He was inevitably seduced by the art of the great sculptors, and Michelangelo and Constantin Brâncuși in particular. Two artists who revealed material by show- casing its natural purity. The non-finito, the unfinished aesthetic of the Renaissance genius, who asserted that the form is already present in a block of marble, in nature, in clouds; or the material power of the Endless Column by the Romanian artist who wrote: “It is the very texture of the material that stipulates the theme and the form that must come out of the substance, they are not imposed by anything external”.2

“At the beginning, I wanted to become a sculptor but the colleges that I went to didn’t have that as an option. So, you could say that I am a bit of an autodidact.” An aspiring sculptor, a trained carpenter, a graduate in product design. Explaining Kaspar’s training by focusing on his academic career would move us away from his main goal: creative freedom. However, the different stages and experiences that have marked his journey have fed into a personal endeavour with a constant balance between artistic drive and working environment. During his studies, this open conflict with the academic precepts of mass production and industrial materials found a sense of relief that would turn out to be a crucial step in Kaspar’s career: his experience as an apprentice, in the workshop of Casimir Reynders, finally helped him hone his understanding of solid wood, opening up new prospects for his approach. Wood can be “sculpted”, combining the designer’s perspective with exceptional craftsmanship. Without any compromises.

It was at that moment that I met Kaspar. Chequita Nahar, director of ABK (Academie Beeldende Kunsten in Maastricht), had asked me to work with design students on their final year projects. When I saw Das Brett – the control, the balance: nothing was superfluous or meaningless – this silent, majestic object that could coherently communicate with the brilliant simplicity of Der Lederriemen, I immediately stopped thinking of Kaspar as a slightly confused student whose hand I needed to hold and I allowed myself to be guided…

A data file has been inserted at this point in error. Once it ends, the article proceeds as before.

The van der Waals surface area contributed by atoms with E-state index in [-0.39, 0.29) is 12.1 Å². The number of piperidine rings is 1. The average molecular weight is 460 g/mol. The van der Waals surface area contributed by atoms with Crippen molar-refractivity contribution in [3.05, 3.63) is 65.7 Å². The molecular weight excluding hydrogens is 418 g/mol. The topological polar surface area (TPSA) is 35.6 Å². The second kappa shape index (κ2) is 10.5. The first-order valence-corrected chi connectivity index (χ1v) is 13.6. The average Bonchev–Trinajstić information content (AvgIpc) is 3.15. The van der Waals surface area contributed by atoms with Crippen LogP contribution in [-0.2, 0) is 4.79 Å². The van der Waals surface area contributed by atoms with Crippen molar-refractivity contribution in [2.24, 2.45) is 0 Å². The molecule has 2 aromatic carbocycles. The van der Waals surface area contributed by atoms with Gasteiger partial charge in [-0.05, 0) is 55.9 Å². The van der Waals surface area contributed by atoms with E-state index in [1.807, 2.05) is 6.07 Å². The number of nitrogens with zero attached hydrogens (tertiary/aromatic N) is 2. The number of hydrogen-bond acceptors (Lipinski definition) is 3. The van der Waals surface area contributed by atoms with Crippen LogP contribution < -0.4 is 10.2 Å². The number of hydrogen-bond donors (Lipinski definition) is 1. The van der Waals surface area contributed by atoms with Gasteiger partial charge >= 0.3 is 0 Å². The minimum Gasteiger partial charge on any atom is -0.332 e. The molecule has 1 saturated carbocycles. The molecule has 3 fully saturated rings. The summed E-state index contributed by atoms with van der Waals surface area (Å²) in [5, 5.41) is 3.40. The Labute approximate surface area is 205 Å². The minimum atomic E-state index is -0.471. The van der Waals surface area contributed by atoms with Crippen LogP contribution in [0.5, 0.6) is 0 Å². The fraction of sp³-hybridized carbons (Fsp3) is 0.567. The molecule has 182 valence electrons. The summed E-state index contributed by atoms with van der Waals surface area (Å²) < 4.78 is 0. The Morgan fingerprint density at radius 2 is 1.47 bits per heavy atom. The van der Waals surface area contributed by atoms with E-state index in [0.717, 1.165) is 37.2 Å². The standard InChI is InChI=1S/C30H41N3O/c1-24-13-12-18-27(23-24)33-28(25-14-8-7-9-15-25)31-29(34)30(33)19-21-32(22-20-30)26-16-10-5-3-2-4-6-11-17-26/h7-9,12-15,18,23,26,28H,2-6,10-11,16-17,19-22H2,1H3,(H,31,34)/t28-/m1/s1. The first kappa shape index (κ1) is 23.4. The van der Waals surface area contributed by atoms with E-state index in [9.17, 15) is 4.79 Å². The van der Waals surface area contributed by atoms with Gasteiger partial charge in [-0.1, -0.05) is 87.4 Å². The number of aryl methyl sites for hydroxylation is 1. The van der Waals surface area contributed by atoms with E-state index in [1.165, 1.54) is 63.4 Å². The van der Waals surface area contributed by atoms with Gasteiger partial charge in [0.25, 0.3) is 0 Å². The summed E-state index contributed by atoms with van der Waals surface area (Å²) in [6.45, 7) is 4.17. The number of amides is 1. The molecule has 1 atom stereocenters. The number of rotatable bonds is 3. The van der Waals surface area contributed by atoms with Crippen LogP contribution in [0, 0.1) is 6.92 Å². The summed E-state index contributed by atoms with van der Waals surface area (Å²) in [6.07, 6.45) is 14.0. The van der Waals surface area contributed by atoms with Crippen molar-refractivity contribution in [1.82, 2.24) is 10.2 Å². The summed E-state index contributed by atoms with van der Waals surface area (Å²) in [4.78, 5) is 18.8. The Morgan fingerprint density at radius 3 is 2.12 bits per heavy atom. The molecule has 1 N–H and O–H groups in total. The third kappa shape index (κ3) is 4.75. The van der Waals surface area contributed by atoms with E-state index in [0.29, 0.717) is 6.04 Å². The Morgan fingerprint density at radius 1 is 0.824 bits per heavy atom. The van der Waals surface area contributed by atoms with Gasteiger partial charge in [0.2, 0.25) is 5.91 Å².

Despite his aspirations and how difficult he found it to adapt to a restrictive discipline, the work that he built on during his studies announced his official arrival in the design world. His pieces stand out right away: in an environment that is packed with industrial prototypes, his furniture-sculptures make a statement about the courage of unique objects that have been created out of authenticity and real savoir-faire.

Kaspar’s work radiates more than most. The warmth of the wood is profoundly human, and probably conveys one of the main virtues of his œuvre: it speaks to others and brings together what others feel. This empathy, this tension be- tween the inside and outside worlds, like branches that help the leaves absorb the sunlight that they need for photosynthesis and to produce oxygen, is a circular system.

The energy of his approach is a constant exchange with others. It offers itself generously, and at the same time comes from a network of friends and colleagues, suppliers, collectors and gallery owners, or quite simply the public. The role played by those around him has created a durable constellation, based on trust and friendship. “The thing that motivated me the most is the people around me: they encouraged me, they helped me learn techniques or make choices. First of all you, Giovanna, and definitely Casimir, Bram Boo, Alain Gilles, then Damien Gernay, Norayr Khachatryan, and friends Fabian von Sprenkelten, Valentin Löllmann, John Franzen, Matylda Krzykowski, and Lise Coirier and Spazio Nobile Gallery.” The many exhibitions and the prizes he has won since his early days have definitely helped to consolidate his intent to persevere and uphold his own values and the way he works over time.